Sphere Magazine 1972: April-May

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Sphere April-May 1972

It’s time for the next installment of the Sphere blogs!  This second issue from April-May 1972 is once again filled with 1970’s food, fashion, and crafts, as was the Charter Issue from the first blog.   Chinese food was all the rage and there were ads to order items such as woks, bamboo steamers, rice cookers, and various utensils.  The fashion pages included Chinese clothing with actual patterns to order to sew your own.

The longest article was titled “Chinese Cooking for China Watchers,” and featured a multi-course Chinese dinner with all the recipes and hints to make your party a success.  The menu included soy-honey spareribs, fragrant watercress soup, chicken almond with steamed rice, red cooked beef with sesame noodles, chilled shrimp with snow peas and bean curd, various dipping sauces, a fruit bowl, almond cakes, and teas.  None of the recipes are difficult, but the one that caught my eye was the chicken almond, as I remember it was a favorite of my mom’s.  The recipe tastes exactly what take-out chicken almond tasted like as I remember it, with very simple ingredients, not spicy, and golden whole fried almonds.

Sphere April May 72 chicken almond 3

Each issue always featured recipes for children to make called “Kids Cook,” which was sticky buns made from refrigerated biscuits.  The “His Dish” feature was from the publisher of an architecture magazine showcasing his chicken cacciatore, which he says he likes to serve with sautéed zucchini slices and crusty Italian bread.

Sphere April May 72 cacciatore in bowl 5

Sphere 72 cacciatore on plate 2

I always love looking at kitchens from the past and in most of the Sphere’s from the ’70’s, everything looked either hippie or Peter Max.

Sphere April May 72 kitchen

If you lived the ’70’s, then you remember when madras was in.  There were pages of madras clothing along with sketches of ideas of what to pack for vacations, along with hair tips from a very young Vidal Sassoon.

Sphere April May 72 madras clothes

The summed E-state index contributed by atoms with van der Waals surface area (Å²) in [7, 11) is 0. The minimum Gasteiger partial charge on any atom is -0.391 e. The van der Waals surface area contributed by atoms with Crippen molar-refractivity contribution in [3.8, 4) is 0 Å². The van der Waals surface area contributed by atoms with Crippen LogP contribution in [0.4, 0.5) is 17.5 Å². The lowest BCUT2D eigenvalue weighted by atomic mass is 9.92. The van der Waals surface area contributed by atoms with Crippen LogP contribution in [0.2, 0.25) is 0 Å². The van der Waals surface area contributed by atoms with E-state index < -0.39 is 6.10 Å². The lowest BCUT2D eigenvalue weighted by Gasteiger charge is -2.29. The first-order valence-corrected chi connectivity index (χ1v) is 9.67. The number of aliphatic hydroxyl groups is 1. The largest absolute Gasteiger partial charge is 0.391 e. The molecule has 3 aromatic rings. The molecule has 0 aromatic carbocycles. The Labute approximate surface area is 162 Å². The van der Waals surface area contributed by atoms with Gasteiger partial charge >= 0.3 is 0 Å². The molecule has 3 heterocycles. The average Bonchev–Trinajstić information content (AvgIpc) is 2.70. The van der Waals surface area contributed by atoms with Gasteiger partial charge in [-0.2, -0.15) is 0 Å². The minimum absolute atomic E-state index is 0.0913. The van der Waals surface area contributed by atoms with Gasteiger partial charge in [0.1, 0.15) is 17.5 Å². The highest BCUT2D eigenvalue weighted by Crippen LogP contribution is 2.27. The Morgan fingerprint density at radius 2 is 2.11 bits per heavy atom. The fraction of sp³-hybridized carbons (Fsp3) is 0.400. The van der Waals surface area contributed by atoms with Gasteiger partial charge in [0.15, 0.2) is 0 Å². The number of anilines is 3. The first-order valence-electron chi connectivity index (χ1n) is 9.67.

The crafts included patterns for crewel work featuring wild mushrooms to stitch (don’t know if they were supposed to be psychedelic or not, but it was the ’70’s).  Another craft was how to make “Peaceful Paper Sculptures,” to create  “a soft intriguing inner atmosphere that happens wherever paper sculpture sheds its light.”  I think you should sit by the “inner atmosphere” while making the crewel mushrooms wearing a madras outfit and get the whole ’70’s experience…

Here’s my favorite ad in this issue:

Sphere 1972 April May ad

Yes, this was the era of Harvest Gold and Avocado!

There were other recipes featured like a lemon meringue pie with hints how to not have weepy meringue; a Lamb Wellington; country-baked ham;  and various ways to cook fish.  Here are the recipes for the Almond Chicken and the Chicken Cacciatore.  No worries, just regular mushrooms in the cacciatore.

Chicken Almond

3 Tablespoons peanut oil
1/2 teaspoon salt
1 pound skinless, boneless chicken breasts, cubed
1 can (about 8-1/2 ounces) whole water chestnuts, drained and halved
1 can (about 8 ounces) bamboo shoots, drained
3/4 cup sliced celery
3/4 cup sliced mushrooms
1/2 teaspoon MSG  (I know nobody uses this anymore, but it’s listed!)
3/4 cup chicken broth
2 teaspoons soy sauce
2 Tablespoons cornstarch
2 Tablespoons water
1/2 cup whole blanched almonds, fried* (instructions and comments below.  Don’t leave out – they make the dish!)
Steamed rice for serving

Heat a wok or large heavy skillet.  Add peanut oil and salt; heat until sizzling and very hot.  Add chicken and stir constantly over high heat until almost done, at least 5 minutes.  Reduce heat to medium; add vegetables and MSG if using.  Return heat to high and stir just until all ingredients are combined and heated.

Stir in chicken broth and soy sauce.  Reduce heat to low; cover and simmer for 6 minutes.  Blend cornstarch with water and slowly stir into chicken mixture.  Mix gently but rapidly until sauce thickens.  Taste for salt and pepper (I thought it needed it).  Place in serving bowl and garnish with fried almonds.   Serve with steamed rice.  Serves 6.